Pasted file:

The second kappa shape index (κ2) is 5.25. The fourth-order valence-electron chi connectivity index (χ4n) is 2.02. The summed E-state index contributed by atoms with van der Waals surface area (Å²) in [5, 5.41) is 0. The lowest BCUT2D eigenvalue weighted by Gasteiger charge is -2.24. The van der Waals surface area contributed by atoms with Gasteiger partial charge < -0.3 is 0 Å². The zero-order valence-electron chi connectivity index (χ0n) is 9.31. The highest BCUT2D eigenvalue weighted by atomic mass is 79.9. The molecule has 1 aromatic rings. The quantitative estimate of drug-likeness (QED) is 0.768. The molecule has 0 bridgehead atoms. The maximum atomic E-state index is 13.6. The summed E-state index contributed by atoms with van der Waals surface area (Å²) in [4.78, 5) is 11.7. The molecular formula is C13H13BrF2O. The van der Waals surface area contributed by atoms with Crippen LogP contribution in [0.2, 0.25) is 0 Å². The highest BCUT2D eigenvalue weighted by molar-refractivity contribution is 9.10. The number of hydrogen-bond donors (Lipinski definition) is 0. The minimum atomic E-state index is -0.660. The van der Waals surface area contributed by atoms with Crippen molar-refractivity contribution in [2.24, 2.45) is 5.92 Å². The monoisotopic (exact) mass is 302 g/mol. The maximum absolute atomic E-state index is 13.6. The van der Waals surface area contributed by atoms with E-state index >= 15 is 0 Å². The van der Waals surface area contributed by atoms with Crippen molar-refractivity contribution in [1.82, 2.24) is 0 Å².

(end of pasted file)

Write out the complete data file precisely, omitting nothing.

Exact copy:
The second kappa shape index (κ2) is 5.25. The fourth-order valence-electron chi connectivity index (χ4n) is 2.02. The summed E-state index contributed by atoms with van der Waals surface area (Å²) in [5, 5.41) is 0. The lowest BCUT2D eigenvalue weighted by Gasteiger charge is -2.24. The van der Waals surface area contributed by atoms with Gasteiger partial charge < -0.3 is 0 Å². The zero-order valence-electron chi connectivity index (χ0n) is 9.31. The highest BCUT2D eigenvalue weighted by atomic mass is 79.9. The molecule has 1 aromatic rings. The quantitative estimate of drug-likeness (QED) is 0.768. The molecule has 0 bridgehead atoms. The maximum atomic E-state index is 13.6. The summed E-state index contributed by atoms with van der Waals surface area (Å²) in [4.78, 5) is 11.7. The molecular formula is C13H13BrF2O. The van der Waals surface area contributed by atoms with Crippen LogP contribution in [0.2, 0.25) is 0 Å². The highest BCUT2D eigenvalue weighted by molar-refractivity contribution is 9.10. The number of hydrogen-bond donors (Lipinski definition) is 0. The minimum atomic E-state index is -0.660. The van der Waals surface area contributed by atoms with Crippen molar-refractivity contribution in [2.24, 2.45) is 5.92 Å². The monoisotopic (exact) mass is 302 g/mol. The maximum absolute atomic E-state index is 13.6. The van der Waals surface area contributed by atoms with E-state index >= 15 is 0 Å². The van der Waals surface area contributed by atoms with Crippen molar-refractivity contribution in [1.82, 2.24) is 0 Å².